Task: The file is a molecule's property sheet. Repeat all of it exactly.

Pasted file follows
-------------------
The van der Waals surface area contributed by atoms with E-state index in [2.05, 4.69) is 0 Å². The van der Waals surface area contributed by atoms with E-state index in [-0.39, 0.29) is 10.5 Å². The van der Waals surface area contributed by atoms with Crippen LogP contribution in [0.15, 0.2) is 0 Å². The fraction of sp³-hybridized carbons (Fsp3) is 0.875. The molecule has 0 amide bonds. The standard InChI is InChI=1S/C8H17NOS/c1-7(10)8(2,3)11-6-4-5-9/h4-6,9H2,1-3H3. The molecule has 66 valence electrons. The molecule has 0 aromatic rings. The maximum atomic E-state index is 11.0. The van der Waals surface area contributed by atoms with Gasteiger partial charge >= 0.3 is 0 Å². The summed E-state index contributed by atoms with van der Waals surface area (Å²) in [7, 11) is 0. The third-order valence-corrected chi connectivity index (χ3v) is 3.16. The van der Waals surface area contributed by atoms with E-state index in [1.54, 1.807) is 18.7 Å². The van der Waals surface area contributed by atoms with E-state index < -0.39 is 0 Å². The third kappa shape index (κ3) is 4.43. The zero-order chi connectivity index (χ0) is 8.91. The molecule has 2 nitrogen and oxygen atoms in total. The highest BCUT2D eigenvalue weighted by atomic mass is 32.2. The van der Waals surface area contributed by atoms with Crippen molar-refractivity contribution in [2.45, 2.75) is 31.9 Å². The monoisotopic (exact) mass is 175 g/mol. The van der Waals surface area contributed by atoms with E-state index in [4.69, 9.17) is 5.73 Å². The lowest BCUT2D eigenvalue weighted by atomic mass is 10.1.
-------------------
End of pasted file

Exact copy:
The van der Waals surface area contributed by atoms with E-state index in [2.05, 4.69) is 0 Å². The van der Waals surface area contributed by atoms with E-state index in [-0.39, 0.29) is 10.5 Å². The van der Waals surface area contributed by atoms with Crippen LogP contribution in [0.15, 0.2) is 0 Å². The fraction of sp³-hybridized carbons (Fsp3) is 0.875. The molecule has 0 amide bonds. The standard InChI is InChI=1S/C8H17NOS/c1-7(10)8(2,3)11-6-4-5-9/h4-6,9H2,1-3H3. The molecule has 66 valence electrons. The molecule has 0 aromatic rings. The maximum atomic E-state index is 11.0. The van der Waals surface area contributed by atoms with Gasteiger partial charge >= 0.3 is 0 Å². The summed E-state index contributed by atoms with van der Waals surface area (Å²) in [7, 11) is 0. The third-order valence-corrected chi connectivity index (χ3v) is 3.16. The van der Waals surface area contributed by atoms with E-state index in [1.54, 1.807) is 18.7 Å². The van der Waals surface area contributed by atoms with E-state index < -0.39 is 0 Å². The third kappa shape index (κ3) is 4.43. The zero-order chi connectivity index (χ0) is 8.91. The molecule has 2 nitrogen and oxygen atoms in total. The highest BCUT2D eigenvalue weighted by atomic mass is 32.2. The van der Waals surface area contributed by atoms with Crippen molar-refractivity contribution in [2.45, 2.75) is 31.9 Å². The monoisotopic (exact) mass is 175 g/mol. The van der Waals surface area contributed by atoms with E-state index in [4.69, 9.17) is 5.73 Å². The lowest BCUT2D eigenvalue weighted by atomic mass is 10.1.